Under Rule 12(b)(6) the Court must accept all well-pled factual allegations, but not conclusory, unsupported allegations, and may not consider matters outside the pleading. Fed.R.Civ.P. 12(b)(6); Twombly, 550 U.S. at 555; Dunn v. White, 880 F.2d 1188, 1190 (10th Cir. 1989). The court may dismiss a complaint under Rule 12(b)(6) for failure to state a claim if “it is ‘patently obvious' that the plaintiff could not prevail on the facts alleged.” Hall v. Bellmon, 935 F.2d 1106, 1109 (10th Cir. 1991) (quoting McKinney v. Okla. Dep't of Human Servs., 925 F.2d 363, 365 (10th Cir. 1991)). A plaintiff must allege “enough facts to state a claim to relief that is plausible on its face.” Twombly, 550 U.S. at 570.

         Under § 1915(e)(2)(B) the court may dismiss the complaint at any time if the court determines the action fails to state a claim upon which relief may be granted. 28 U.S.C. § 1915(e)(2)(B)(2). The authority granted by § 1915 permits the court the unusual power to pierce the veil of the complaint's factual allegations and dismiss those claims whose factual contentions are clearly baseless. Neitzke v. Williams, 490 U.S. 319, 327 (1989); see also Hall, 935 F.2d at 1109. The authority to “pierce the veil of the complaint's factual allegations” means that a court is not bound, as it usually is when making a determination based solely on the pleadings, to accept without question the truth of the plaintiff's allegations. Denton v. Hernandez, 504 U.S. 25, 32-33 (1992). The court is not required to accept the truth of the plaintiff's allegations but, instead, may go beyond the pleadings and consider any other materials filed by the parties, as well as court proceedings subject to judicial notice. Denton, 504 U.S. at 32-33.

         The Court liberally construes the factual allegations in reviewing a pro se complaint. See Northington v. Jackson, 973 F.2d 1518, 1520-21 (10th Cir. 1992). However, a pro se plaintiff's pleadings are judged by the same legal standards that apply to all litigants and a pro se plaintiff must abide by the applicable rules of court. Ogden v. San Juan Cty., 32 F.3d 452, 455 (10th Cir. 1994). The court is not obligated to craft legal theories for the plaintiff or to supply factual allegations to support the plaintiff's claims. Nor may the court assume the role of advocate for the pro se litigant. Hall, 935 F.2d at 1110.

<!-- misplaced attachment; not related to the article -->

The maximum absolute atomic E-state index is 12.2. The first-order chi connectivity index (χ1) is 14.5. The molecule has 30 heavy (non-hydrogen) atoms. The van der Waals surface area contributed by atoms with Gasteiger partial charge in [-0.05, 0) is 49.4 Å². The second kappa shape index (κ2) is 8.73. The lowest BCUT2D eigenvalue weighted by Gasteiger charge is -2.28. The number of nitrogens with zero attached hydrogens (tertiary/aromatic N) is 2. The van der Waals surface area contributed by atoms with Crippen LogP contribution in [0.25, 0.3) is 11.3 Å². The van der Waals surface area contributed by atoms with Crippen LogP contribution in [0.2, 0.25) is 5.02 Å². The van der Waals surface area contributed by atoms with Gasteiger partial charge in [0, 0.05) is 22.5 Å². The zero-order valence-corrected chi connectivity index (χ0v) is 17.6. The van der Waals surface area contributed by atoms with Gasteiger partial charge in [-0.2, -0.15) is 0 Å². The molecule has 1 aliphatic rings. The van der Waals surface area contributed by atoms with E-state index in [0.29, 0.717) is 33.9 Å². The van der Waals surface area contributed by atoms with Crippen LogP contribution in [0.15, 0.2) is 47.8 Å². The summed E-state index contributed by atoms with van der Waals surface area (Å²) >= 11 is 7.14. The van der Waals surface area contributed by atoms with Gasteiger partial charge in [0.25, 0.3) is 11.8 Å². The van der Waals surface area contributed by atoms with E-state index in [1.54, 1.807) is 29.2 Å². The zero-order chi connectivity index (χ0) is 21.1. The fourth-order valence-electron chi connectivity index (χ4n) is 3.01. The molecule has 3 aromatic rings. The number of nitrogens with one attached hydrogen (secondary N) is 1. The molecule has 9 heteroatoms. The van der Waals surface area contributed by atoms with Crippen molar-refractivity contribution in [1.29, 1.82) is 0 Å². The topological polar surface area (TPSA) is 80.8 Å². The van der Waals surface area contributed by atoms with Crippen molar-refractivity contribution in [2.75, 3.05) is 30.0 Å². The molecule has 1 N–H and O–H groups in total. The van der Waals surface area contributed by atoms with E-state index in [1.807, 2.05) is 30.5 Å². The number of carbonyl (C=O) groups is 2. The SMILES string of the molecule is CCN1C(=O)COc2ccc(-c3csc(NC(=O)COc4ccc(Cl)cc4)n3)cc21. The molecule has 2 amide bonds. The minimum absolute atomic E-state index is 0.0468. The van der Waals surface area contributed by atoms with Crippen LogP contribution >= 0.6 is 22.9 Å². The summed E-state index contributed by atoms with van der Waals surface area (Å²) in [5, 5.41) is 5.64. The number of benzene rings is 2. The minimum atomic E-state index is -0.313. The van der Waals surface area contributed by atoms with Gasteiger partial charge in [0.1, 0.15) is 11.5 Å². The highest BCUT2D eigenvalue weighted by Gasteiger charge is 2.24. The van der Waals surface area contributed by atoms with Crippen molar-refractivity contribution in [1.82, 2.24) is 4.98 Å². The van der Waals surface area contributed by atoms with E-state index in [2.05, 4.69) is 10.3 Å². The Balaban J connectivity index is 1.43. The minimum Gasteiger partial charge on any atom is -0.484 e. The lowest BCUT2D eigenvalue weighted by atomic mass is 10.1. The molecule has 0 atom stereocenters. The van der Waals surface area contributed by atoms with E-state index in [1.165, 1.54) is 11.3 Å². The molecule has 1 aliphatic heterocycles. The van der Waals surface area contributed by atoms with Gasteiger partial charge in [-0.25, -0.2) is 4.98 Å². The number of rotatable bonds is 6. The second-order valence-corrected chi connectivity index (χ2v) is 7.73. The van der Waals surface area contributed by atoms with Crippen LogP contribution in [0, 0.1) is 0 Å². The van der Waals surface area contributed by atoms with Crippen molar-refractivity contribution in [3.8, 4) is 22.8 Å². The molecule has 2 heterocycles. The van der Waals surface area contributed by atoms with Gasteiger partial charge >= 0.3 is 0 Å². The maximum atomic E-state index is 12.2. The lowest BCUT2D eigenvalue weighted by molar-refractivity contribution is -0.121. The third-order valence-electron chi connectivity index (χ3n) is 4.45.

In his Complaint, Thompson alleges claims for violation of his constitutional rights under the Eighth Amendment. He claims his right to be free from cruel and unusual punishment has been violated by alleged indifference to his serious medical needs. (Doc. 1-1 at 2-5). Thompson's Complaint does not expressly allege causes of action under 42 U.S.C. § 1983. However, 42 U.S.C. § 1983 is the exclusive vehicle for vindication of substantive rights under both the Constitution and § 1981. See Baker v. McCollan, 443 U.S. 137, 144 n.3 (1979); Albright v. Oliver, 510 U.S. 266, 271 (1994) (Section 1983 creates no substantive rights; rather it is the means through which a plaintiff may seek redress for deprivations of rights established in the Constitution); Bolden v. City of Topeka, 441 F.3d 1129 (10th Cir. 2006) (claims against state actors for violation of § 1981 must be brought under 42 U.S.C. § 1983). Therefore, the Court construes Thompson's claims for violation of rights under the Eighth Amendment as civil rights claims brought under 42 U.S.C. § 1983.

         To state a claim for relief under 42 U.S.C. § 1983, a plaintiff must assert acts by government officials acting under color of law that result in a deprivation of rights secured by the United States Constitution. 42 U.S.C. § 1983; West v. Atkins, 487 U.S. 42, 48 (1988). There must be a connection between official conduct and violation of a constitutional right. Conduct that is not connected to a ...